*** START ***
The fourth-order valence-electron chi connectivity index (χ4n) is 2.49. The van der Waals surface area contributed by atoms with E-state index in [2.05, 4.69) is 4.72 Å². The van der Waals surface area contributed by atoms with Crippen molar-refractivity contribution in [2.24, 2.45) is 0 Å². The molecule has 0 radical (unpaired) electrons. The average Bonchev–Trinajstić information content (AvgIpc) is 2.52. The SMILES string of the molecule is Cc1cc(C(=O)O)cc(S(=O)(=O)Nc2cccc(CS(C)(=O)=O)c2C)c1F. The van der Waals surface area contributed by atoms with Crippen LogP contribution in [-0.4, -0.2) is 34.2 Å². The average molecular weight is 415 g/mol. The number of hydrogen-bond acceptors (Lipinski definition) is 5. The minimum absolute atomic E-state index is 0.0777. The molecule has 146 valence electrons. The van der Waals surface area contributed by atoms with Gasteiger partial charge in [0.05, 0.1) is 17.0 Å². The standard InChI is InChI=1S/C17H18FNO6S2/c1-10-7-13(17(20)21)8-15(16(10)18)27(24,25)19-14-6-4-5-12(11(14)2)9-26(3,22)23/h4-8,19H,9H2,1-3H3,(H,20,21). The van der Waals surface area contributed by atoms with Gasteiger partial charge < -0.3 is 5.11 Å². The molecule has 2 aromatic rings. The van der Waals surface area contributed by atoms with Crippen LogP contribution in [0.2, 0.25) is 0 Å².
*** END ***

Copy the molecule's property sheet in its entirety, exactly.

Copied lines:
The fourth-order valence-electron chi connectivity index (χ4n) is 2.49. The van der Waals surface area contributed by atoms with E-state index in [2.05, 4.69) is 4.72 Å². The van der Waals surface area contributed by atoms with Crippen molar-refractivity contribution in [2.24, 2.45) is 0 Å². The molecule has 0 radical (unpaired) electrons. The average Bonchev–Trinajstić information content (AvgIpc) is 2.52. The SMILES string of the molecule is Cc1cc(C(=O)O)cc(S(=O)(=O)Nc2cccc(CS(C)(=O)=O)c2C)c1F. The van der Waals surface area contributed by atoms with Crippen LogP contribution in [-0.4, -0.2) is 34.2 Å². The average molecular weight is 415 g/mol. The number of hydrogen-bond acceptors (Lipinski definition) is 5. The minimum absolute atomic E-state index is 0.0777. The molecule has 146 valence electrons. The van der Waals surface area contributed by atoms with Gasteiger partial charge in [0.05, 0.1) is 17.0 Å². The standard InChI is InChI=1S/C17H18FNO6S2/c1-10-7-13(17(20)21)8-15(16(10)18)27(24,25)19-14-6-4-5-12(11(14)2)9-26(3,22)23/h4-8,19H,9H2,1-3H3,(H,20,21). The van der Waals surface area contributed by atoms with Gasteiger partial charge < -0.3 is 5.11 Å². The molecule has 2 aromatic rings. The van der Waals surface area contributed by atoms with Crippen LogP contribution in [0.2, 0.25) is 0 Å².